In December of 2016, I made a cardboard model of a man I had painted many times.
I wondered what would change by taking him off the canvas and standing him in the real world.
It never occurred to me to model him with clay or carve him, and I certainly wasn’t going to start casting. I think of myself as a painter and thought of this experiment as one that addressed thoughts I had about painting. It had nothing to do with any thoughts about sculpture because I didn’t have any. Perhaps, for this reason, I took it for granted that he would be folded from paper or card and that he was more a surface than a volume, more a shaped canvas than anything else. He was always, and importantly, a bit flat.
So, I set about cutting and scoring and gluing card until I had him standing on the table.
I was surprised by the result. He was occupying real space and, as far as my early
question was concerned, what would change? it seemed to me that a lot had. At the very least the little guy opened up some possibilities which, in the two years since then, I have begun to explore.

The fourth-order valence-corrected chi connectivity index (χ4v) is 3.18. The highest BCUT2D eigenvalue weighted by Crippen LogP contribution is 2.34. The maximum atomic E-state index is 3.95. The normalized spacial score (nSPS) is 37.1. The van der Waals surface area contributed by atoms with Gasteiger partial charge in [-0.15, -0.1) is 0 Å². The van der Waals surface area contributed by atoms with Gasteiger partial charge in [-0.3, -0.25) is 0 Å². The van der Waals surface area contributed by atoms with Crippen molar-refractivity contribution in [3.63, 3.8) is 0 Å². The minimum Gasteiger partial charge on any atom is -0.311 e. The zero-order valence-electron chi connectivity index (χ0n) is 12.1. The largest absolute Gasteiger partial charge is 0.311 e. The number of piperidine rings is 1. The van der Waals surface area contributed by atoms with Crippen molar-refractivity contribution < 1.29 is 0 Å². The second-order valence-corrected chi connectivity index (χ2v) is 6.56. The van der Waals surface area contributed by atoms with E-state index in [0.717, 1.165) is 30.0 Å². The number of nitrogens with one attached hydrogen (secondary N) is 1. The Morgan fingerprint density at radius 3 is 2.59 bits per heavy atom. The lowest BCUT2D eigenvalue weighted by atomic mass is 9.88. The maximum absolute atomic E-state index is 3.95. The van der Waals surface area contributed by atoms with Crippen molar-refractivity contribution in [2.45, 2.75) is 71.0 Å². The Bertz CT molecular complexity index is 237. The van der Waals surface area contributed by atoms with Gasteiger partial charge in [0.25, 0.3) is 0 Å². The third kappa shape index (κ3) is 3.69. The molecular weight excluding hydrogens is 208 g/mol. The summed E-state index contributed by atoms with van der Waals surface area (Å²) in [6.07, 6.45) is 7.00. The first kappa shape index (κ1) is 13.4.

This site contains some of the results.
sculpture, painting or design
Without wanting to get hung up on definitions, I’ve never been quite sure how to
But they also have other associations that interest me, the most obvious being the fact that they begin life on the computer, and for all the low tech processing that follows their design, that link remains obvious and, in combination with the way they’re built, important. They combine simple but time consuming manual techniques with high tech design processes that result in what I’ve come to think of as a type of modern primitive; objects that testify to the
If you are interested in any of them or have any questions please let me know.
A note on technique
The technique used to build these is my own confection, combining
pattern making, plotting, and injection
if to a canvas.